A weekend in Seattle is just the thing for breaking out of a rut. A big difference in Seattle that I've noticed from other destinations is that people in public places will talk to you- a lot. The least trigger- a book, a shared observation, standing in a line, and someone will start a conversational river; everyone seems to be searching for something. I was standing in line for the Reykjavík Calling concert and started talking to the woman in line. She was there to meet a friend who had been instrumental in creating the Nordic Fashion Biennale! During the concert Kevin Cole came up to me and started talking about his Iceland connections. An older woman also began talking to me, she was there to see Ólöf Arnalds; both of her great grandparents immigrated from Iceland. Later, after the concert, I ran into a guy I had met in Iceland in 2009.
Random images and impressions:
Leifur Ericksson Statue, former Icelandic Unitarian Church, both in Ballard
The older parts of the city have narrow streets and small lots, giving Seattle an almost European feel at times. The districts- Capitol Hill, Fremont, University, Green Lake, Ballard and others, retain a small town feel. The explosion of good coffee-houses (Starbucks #1!), restaurants, bakeries and other "social" businesses reflect this:
"Pie" is everywhere- both fruit and meat, English Pub serving books and ale
Rather than demolish it, Seattle turned its old coal gasification plant into an art installation. The hilly terrain makes for meandering roads, picturesque to be sure, but not for the faint-of-heart driver. Lush parks invite hikers, and the various waterfront areas can turn anyone into a flânuer. I think even Lenin would succumb to the city's charms.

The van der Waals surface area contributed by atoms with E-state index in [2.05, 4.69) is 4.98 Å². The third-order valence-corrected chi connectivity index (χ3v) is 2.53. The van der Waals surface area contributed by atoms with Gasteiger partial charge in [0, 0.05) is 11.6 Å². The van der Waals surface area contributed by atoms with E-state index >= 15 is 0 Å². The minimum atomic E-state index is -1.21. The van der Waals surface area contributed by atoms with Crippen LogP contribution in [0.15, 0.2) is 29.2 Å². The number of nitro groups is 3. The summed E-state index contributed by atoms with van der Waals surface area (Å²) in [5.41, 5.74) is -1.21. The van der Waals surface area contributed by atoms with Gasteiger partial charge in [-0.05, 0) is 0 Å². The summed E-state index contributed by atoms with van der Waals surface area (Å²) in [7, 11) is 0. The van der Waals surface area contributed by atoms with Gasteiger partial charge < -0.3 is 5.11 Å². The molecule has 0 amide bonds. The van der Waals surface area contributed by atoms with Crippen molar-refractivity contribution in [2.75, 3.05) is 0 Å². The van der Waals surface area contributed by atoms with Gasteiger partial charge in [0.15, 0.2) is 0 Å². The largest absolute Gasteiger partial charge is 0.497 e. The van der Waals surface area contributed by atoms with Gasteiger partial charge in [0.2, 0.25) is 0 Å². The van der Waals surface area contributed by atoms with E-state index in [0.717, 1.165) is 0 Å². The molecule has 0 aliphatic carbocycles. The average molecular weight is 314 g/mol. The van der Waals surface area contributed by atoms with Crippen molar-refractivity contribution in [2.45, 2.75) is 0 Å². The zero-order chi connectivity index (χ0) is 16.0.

Gasworks parks, Authentic Soviet Lenin statue in Fremont
Pike Place Market has been a tourist draw for many years, it was on the verge of being destroyed in the late '60s. Yes, it is a tourist trap, but a vital one. The market's salvation spurred similar efforts throughout the city. There is enough turnover that a visit every three or four years finds dozens of new places of interest:
I mentioned Kevin Cole, the senior program director of KEXP. He came to Seattle from Minneapolis, where he had been part of the REV 105 experiment. When that station changed ownership he made his way west and oversaw the growth of what once had been a small university station into a national (and even international) media powerhouse. It is unstinting in its support of local music; its Iceland Airwaves endeavors are important not just for the festival itself but is also part of a conscious effort to make Seattle more of a world city. Seattle already had very strong ties with Japan and the Orient, the relatively short flight to Iceland opens it to all of Europe.
A "big leaf maple" leaf in Carkeek park, yours truly at KEXP